We all know backstretch workers do not make a lot of money. We as an industry are trying to improve backstretch conditions and have made strides in that area. I think we will continue to do so. We also have a lot of barns that do take good care of their people. This is why you see some of them after long hours tending to the horses which always comes first, outside the track defending the sport and animals they love. That’s glue. We owe them some gratitude and more for it.

The assault on the industry is multi faceted.

It seems as if almost everybody is against something in horse racing, myself included. As an industry we have a lot of work to do, and I believe we are starting to see that and realize we have to work together for the survival and betterment of the sport. More and more of us seem willing.

Social media has created a platform whereas almost anyone can certify themselves an expert and have a voice. You can even do this anonymously. Many in our game do, and being anonymous makes one brave and pretty much exempt from repercussions.

We live in a society of immediate gratification, division, and blinkers. People are unwilling to see any point of view other than their own. Minds are made up based on whatever personal observations are along with misinformation and who knows what else. This has to be tough for certain trainers who are winning at good clips, doing it the right way, but labeled or accused of being “cheaters.” I will be the first to call for getting rid of cheaters. There is no place for them in this game. Being called or labeled a cheater by anonymous social media posts, or ignorant over zealous losing ticket holders, or even agenda misinformed writers doesn’t make you one.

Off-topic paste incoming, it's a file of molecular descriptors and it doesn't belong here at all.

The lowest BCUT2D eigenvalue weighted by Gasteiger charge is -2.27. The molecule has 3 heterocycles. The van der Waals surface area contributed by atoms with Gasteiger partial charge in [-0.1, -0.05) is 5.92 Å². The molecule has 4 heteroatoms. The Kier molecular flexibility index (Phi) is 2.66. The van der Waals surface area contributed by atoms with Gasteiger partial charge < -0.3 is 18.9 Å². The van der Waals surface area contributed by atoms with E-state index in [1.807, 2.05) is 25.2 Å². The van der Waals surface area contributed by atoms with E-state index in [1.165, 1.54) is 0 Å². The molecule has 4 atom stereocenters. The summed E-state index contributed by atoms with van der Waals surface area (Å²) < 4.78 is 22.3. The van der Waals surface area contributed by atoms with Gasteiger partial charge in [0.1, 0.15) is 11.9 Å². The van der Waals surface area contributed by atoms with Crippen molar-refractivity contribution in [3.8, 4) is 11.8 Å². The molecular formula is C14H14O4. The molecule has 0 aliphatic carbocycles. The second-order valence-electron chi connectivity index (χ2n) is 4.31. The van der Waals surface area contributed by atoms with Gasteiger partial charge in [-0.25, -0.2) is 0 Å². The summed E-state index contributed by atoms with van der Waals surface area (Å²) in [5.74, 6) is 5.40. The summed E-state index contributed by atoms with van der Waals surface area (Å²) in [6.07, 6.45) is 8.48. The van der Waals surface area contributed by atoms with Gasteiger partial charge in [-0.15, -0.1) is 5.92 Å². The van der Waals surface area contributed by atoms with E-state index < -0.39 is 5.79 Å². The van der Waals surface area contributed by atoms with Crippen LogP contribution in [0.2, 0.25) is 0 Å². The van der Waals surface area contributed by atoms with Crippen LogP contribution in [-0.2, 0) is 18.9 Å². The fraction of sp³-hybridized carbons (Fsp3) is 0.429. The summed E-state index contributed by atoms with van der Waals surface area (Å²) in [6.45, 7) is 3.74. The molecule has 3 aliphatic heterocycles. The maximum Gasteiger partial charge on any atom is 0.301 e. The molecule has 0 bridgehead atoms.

Today we have some trainers singled out and labeled because of their results. They spot their horses well, give them the best of care, and win on the most scrutinized stages in the sport. An anonymous post or an ill intended article can snatch that away without any factual validity whatsoever.

Everyone has their mind made up and everybody is right and nobody is wrong. You know, just like religion or politics.

I spent more days than I can count sitting at our table at the track with my Dad and our friend Lead Pipe Joe. There are not many sharper than these two old timers may they rest in peace. The two old friends had a saying they would repeat often and throw at each other at the most opportune times which came frequently. My Dad actually started it and Joe loved it. It held true then, today, and always. Does it hold true in the Sport of Kings? Indeed.

Those who know don’t say and those who say don’t know.

Contributing Authors

Jon Stettin

Jonathan’s always had a deep love and respect for the Sport of Kings. Growing up around the game, he came about as close as anyone...

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Great writing my man, awesome, thank you so much. Well done.